For the uninitiated the battle was rigged by the uneven relation of the chosen film to the respective comedian’s career. The comedian most short changed was Keaton, because The Blacksmith is not one of his better shorts, whereas Lloyd was represented with one of his most famous and greatest feature films, and one indicative of his ‘thrill comedy’ style, and the Chaplin film comes from his greatest period of creative flourish, his Mutual Studio films of 1916-1917, and The Immigrant being perhaps his greatest (if not funniest) short of his career, for being a concise distillation of Chaplin’s unique ability to blend comedy with social consciousness. Linder’s appearance was a bonus and not in the running for the big prize, which is fair since Linder’s genius is in coming before the others and his true worth is in a cumulative awareness of his shorts, which were all one-reelers, unlike the other comedians who made two and three-reelers, which gave the comedians more space to develop gags, story and character, not counting the few features Linder would go on to make of course. Linder ventured into the feature film with Seven Years Bad Luck his most well circulated film, no doubt conditioned by availability of prints. Unlike the other three comedians, who all lived relatively long prosperous lives, Linder’s life was cut short by a double suicide he committed with his wife in 1925. Suitability of film selection to career assessment aside, there is little doubt that the selection of the films was partly conditioned by availability of prints, and the contest was really conducted and accepted by the audience in the spirit of fun.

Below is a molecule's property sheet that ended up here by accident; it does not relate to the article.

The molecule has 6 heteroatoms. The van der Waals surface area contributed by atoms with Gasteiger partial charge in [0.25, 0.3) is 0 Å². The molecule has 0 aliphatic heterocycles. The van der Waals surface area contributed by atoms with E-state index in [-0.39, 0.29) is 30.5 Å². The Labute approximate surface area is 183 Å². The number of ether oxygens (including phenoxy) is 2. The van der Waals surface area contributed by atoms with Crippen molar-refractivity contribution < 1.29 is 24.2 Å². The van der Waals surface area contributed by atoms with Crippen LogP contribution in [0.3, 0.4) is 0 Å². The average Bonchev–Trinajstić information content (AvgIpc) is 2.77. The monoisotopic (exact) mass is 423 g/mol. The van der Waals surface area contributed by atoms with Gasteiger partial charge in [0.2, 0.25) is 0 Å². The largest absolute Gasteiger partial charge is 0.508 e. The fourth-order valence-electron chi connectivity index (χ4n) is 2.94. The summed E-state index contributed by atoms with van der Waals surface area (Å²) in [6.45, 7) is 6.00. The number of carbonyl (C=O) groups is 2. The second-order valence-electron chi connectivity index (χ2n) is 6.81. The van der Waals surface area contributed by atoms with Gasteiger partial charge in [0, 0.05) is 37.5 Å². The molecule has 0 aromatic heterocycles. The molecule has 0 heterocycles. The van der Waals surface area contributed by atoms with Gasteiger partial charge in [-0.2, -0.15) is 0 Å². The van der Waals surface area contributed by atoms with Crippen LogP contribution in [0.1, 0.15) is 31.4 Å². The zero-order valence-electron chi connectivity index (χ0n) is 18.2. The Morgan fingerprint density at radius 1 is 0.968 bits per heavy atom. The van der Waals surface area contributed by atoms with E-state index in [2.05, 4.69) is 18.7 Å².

Lloyd’s feature Safety Last was indicative of his comic persona of the normal everyman who succeeds and climbs the social ladder on sheer determination and hard work. His literal and figurative rise to popularity coincided with the Roaring Twenties, the Jazz Age, when the American economy doubled, urban population grew and mass consumerism flowered. Lloyd as the horn-rimmed glasses go-getter character often depicted his rise up the economic ladder in literal terms, with his character climbing up a tree in Kid Brother (1927) or, as in Safety Last, up the side of a building.